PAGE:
Historically, criminology was largely governed by male theorists researching men (Newburn, 2017), due to this when researching prisons, it can be noticed that majority of studies revolve around male prisons. As a result of this there was a large gap in literature surrounding women in the criminal justice system and women in prison and how their experiences and needs differ in relation to men. Until the late 1960s women were generally invisible and disregarded when it came to the study of crime (Newburn, 2017). The research which was conducted prior to this was often based on sexist stereotypes and backed with little to no evidence. An example of this being Lombroso, who argued that women commit less crime as they are less highly developed then men, alluding that women who do commit crime are primitive and lack intelligence due to their biology (Lombroso, 1898). While Lombroso’s research in female offending was largely discredited soon after, Smart argued that due to the relative invisibility of female offending, many of his theories had lasting influence on the way female offenders and prisoners were treated from the perception of women in society to their treatment in prison (Smart 1976, Newburn 2017).
The late 1960s brought about the development of modern feminist criminology. With women’s role in society shifting to be more economically, socially and politically independent, the prominence of female led crime rose and became more visible, leading to a rise in interest from academics (Wright, Voorhis, Bauman, & Salisbury, 2012; Newburn, 2017). This led to an abundance of academic research exploring the treatment of women in the criminal justice system and critique of previous research based around women in the criminal justice system. An example of this is the work done by Carol Smart (1976). Smart suggested that female offenders were treated as doubly deviant by the criminal justice system, this is because these women were not only judged for breaking the law but also for transgressing their traditional gender role within society (Smart, 1976). Edwards supported this by stating how female defendants were processed in accordance with the crime they committed and ‘the extent to which the commission of the act and its nature deviate from appropriate female behaviour’ (Edwards, 1984).
The 21st century has seen an abundance of new research into women in the criminal justice system and prisons. A huge turning point was the release of the Corston Report. In 2006 Baroness Corston was commissioned by the government to review vulnerable women in the criminal justice system. The report highlighted areas within the criminal justice system that were not adequately supporting the needs of women. It went on to propose ways in which the system could be altered in order to provide greater support: the downsizing of female prisons, the implementation of gender equality duties across all public bodies of the criminal justice system and the expansion of women’s centres (Elfleet, 2018). Women’s centres offer support for mental and physical health, wellbeing, domestic abuse, housing, substance abuse and child and family matters (Advance Charity, n.d.). The Corston report was viewed as so ground-breaking as it was one of the first reports to identify the characteristics of female offenders and their complex needs (Working Chance, 2021). Over 15 years since the publication of the Corston Report it is evident that it has had some impact on women in the criminal justice system, such as achieving increased funding and the expansion of women’s centres, there now being 50 across the UK (Working Chance, 2021). The report also motivated a plethora of new research based on the experience of prison as a woman (Booth, 2017; Gelsthorpe & Russell, 2018; Annison, Brayford, & Deering, 2015). But there is still more that needs to be done to make greater change to support women with complex needs who are vulnerable to criminalisation or who have previously offended. There is also a need for greater translation of research into policy agendas to support these improvements (Working Chance, 2021).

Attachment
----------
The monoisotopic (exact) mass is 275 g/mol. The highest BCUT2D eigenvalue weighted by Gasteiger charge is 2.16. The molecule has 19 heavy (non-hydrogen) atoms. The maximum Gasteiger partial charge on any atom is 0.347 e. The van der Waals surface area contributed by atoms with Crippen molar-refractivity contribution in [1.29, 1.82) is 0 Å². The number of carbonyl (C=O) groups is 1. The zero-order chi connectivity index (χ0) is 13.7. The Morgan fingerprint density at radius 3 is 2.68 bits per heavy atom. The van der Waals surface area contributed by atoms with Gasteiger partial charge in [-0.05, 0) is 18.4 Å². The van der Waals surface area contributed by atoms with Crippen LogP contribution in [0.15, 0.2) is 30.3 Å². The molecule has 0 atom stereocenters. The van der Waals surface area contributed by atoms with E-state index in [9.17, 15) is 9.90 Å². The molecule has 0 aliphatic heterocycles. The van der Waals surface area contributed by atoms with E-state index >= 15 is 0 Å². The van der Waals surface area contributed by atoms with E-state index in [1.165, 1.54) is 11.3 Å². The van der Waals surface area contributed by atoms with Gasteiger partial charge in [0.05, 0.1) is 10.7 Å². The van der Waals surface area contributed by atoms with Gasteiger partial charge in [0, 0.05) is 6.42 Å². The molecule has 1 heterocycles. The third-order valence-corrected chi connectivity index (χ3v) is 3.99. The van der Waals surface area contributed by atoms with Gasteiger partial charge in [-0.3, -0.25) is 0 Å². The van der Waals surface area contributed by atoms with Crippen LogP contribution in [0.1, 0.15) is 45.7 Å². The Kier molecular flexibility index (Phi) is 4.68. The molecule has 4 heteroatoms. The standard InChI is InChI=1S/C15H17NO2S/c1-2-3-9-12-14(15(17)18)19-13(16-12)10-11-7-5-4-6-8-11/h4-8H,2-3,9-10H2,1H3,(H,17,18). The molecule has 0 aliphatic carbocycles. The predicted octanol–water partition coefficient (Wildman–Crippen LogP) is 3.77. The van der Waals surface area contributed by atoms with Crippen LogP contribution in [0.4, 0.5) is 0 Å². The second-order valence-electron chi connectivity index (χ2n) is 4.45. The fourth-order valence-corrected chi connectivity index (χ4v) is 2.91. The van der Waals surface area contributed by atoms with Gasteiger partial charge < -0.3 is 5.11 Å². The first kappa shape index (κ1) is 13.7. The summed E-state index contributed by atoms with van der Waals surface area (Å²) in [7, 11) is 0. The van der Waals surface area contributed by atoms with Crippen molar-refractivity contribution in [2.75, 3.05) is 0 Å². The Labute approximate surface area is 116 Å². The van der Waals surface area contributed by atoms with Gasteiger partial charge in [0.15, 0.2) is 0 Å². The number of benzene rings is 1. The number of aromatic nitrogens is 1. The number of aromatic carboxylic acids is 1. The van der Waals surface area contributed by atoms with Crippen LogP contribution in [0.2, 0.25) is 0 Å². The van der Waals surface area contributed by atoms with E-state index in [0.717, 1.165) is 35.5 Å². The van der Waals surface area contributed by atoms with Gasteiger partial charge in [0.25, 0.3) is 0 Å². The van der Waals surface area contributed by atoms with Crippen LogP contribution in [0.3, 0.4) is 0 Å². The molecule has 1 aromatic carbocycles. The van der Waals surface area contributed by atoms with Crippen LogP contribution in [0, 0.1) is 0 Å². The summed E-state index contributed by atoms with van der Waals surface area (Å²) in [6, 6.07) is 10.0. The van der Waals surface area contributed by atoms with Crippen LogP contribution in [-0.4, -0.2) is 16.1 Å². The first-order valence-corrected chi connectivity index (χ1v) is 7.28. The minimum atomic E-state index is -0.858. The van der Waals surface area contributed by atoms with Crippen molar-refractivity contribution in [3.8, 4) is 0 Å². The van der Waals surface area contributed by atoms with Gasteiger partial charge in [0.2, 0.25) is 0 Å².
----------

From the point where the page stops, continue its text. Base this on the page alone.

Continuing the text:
Overall, it can be said that the study of female offenders and women in prisons has come a long way since the 19th century. However there is definitely room for more. Our research project, Doing Porridge, aims to understand women’s experience of food in prisons by talking directly to women and gaining their perspective. With the overall aim to improve the quality of food and eating experiences in women’s prisons. Taking us one step closer to understanding the female experience of prison.
Advance Charity. (n.d.). Women Centres. Retrieved from Advance: https://www.advancecharity.org.uk/what-we-do/criminal-justice-services/women-centres/#:~:text=Our%20activities%20aim%20to%20provide,access%20to%20other%20community%20services.
Annison, J., Brayford, J., & Deering , J. (2015). Women and the Criminal Justice System: From the Corston Report to Transforming Rehabilitation. Bristol: Policy Press.
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Working Chance. (2021, March 22). Corston report: what’s changed since it was commissioned 15 years ago. Retrieved from Working chance: https://workingchance.org/latest/corston-report-whats-changed-since-it-was-commissioned-15-years-ago/
Working Chance. (2021, March 22). CORSTON REPORT: WHAT’S CHANGED SINCE IT WAS COMMISSIONED 15 YEARS AGO? Retrieved from Working Chance: https://workingchance.org/latest/corston-report-whats-changed-since-it-was-commissioned-15-years-ago/#:~:text=It%20allocated%20%C2%A35%20million,of%20five%20Residential%20Women’s%20Centres.
Wright, E. M., Voorhis, P. V., Bauman, A., & Salisbury, E. J. (2012). Gender-Responsive Lessons Learned and Policy Implications for Women in Prison: A Review. Criminal Justice and Behaviour.